What better way to chart the history of an energy company than by the vehicles that carry its cargo? The company that started out as Standard Oil experienced a decades-long period of growth, ultimately forming today’s ExxonMobil. Each merger, acquisition or rebrand came with a colorful tale, often told through ads and logos stamped on the sides of trucks and other gasoline carriers.

Browse through these pictures for a look into the early days of the oil and gas industry, told through gasoline carriers.


Bold prediction

This ad, running on a Gilmore Oil Co. horse-drawn gas carrier, correctly predicted that gasoline – not horses – would one day power “carriages.” Standard Oil Company of New York (Socony) was one of the first users of the horse-drawn tank wagon. Socony purchased Gilmore Oil Co. in 1948, and is one of the heritage companies of today’s ExxonMobil.


Is that a gargoyle?

Standard Oil purchased one-third of Vacuum Oil in 1879; the same year, Vacuum introduced the revolutionary Gargoyle 600-W Steam Cylinder Oil. For drivers in the 1930s, the GargoyleTM brand emblazoned on shiny new gasoline trucks was symbolic of the Socony-Vacuum Oil Company (which eventually became Mobil Oil Corporation).


Esso to ExxonMobil

Ever heard of ESSOTM? Standard Oil Company used the brand name ESSO to market its products starting in the 1900s; ExxonMobil continues to market fuel under the ESSO brand in a number of countries. The truck pictured above is from the Anglo American Oil Corporation, the company under which ESSO started.


Humble no more

Humble Oil, based in Texas, provided the fuel of choice for notorious playboy and Texan inventor Howard Hughes to use in his planes. Jersey Standard bought 50 percent of Humble Oil in 1919; Humble Oil was acquired by Standard Oil of New Jersey in 1959, and in 1973, Humble Oil became Exxon USA.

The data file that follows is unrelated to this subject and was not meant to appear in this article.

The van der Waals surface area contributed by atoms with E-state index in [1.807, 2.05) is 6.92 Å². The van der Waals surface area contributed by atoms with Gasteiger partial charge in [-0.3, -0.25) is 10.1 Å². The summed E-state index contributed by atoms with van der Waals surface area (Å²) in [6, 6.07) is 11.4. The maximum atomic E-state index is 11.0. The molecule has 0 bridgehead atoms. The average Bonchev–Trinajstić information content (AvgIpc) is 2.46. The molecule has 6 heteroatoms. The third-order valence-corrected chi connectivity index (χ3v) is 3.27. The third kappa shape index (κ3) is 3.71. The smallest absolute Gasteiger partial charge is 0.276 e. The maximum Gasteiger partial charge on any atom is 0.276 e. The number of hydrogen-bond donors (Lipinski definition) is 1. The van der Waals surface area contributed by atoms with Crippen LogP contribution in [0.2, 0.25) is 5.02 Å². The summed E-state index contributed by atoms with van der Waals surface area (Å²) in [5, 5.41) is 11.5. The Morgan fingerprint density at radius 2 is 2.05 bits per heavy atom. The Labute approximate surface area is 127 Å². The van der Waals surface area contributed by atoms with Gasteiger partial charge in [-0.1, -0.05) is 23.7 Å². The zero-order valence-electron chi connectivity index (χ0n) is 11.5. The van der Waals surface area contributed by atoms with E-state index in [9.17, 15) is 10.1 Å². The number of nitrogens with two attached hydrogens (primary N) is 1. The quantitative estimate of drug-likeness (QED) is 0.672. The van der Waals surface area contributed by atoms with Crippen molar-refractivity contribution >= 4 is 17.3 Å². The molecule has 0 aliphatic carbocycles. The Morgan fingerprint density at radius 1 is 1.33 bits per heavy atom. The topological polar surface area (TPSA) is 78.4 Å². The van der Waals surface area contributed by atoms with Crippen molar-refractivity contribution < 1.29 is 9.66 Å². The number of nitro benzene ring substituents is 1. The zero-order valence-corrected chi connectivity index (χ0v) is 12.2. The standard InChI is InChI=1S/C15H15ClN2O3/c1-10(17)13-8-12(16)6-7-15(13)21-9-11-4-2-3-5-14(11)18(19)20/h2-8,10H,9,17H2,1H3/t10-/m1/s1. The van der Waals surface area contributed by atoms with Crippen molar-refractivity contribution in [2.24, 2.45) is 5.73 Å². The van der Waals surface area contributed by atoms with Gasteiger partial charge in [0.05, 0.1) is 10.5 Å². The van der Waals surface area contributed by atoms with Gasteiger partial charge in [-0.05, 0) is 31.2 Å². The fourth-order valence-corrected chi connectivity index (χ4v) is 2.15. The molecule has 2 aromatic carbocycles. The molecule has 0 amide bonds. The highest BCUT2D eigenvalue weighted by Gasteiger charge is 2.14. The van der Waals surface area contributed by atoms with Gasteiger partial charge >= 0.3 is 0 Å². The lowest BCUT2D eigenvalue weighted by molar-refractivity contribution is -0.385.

Taking the checkered flag  

Mobil 1TM synthetic motor oil, born out of Socony-Vacuum Oil’s Mobilgrease brand, has been a sponsor brand for sports like Formula 1 and truck racing since 1978. Above, a racing truck from Austria celebrates in front of the tanker truck that helped fuel the race that day in 1989.


To infinity and beyond!

Since the Exxon-Mobil merger in 1999, the company has continued advancing its methods of distributing fuels and products. The above image shows ExxonMobil Aviation, one of the world’s largest suppliers of jet fuel, refueling a commercial airliner.



Hack, Richard, Hughes: The Private Diaries, Memos and Letters; The Definitive Biography of America’s First Billionaire, 2001, Phoenix Books and Audio, Beverly Hills, CA

ExxonMobil Historical Collection, The Dolph Briscoe Center for American History, The University of Texas at Austin

Bob Bailey Studios Photographic Archive, e_bb_2409, The Dolph Briscoe Center for American History, The University of Texas at Austin

Gilmore Station: History



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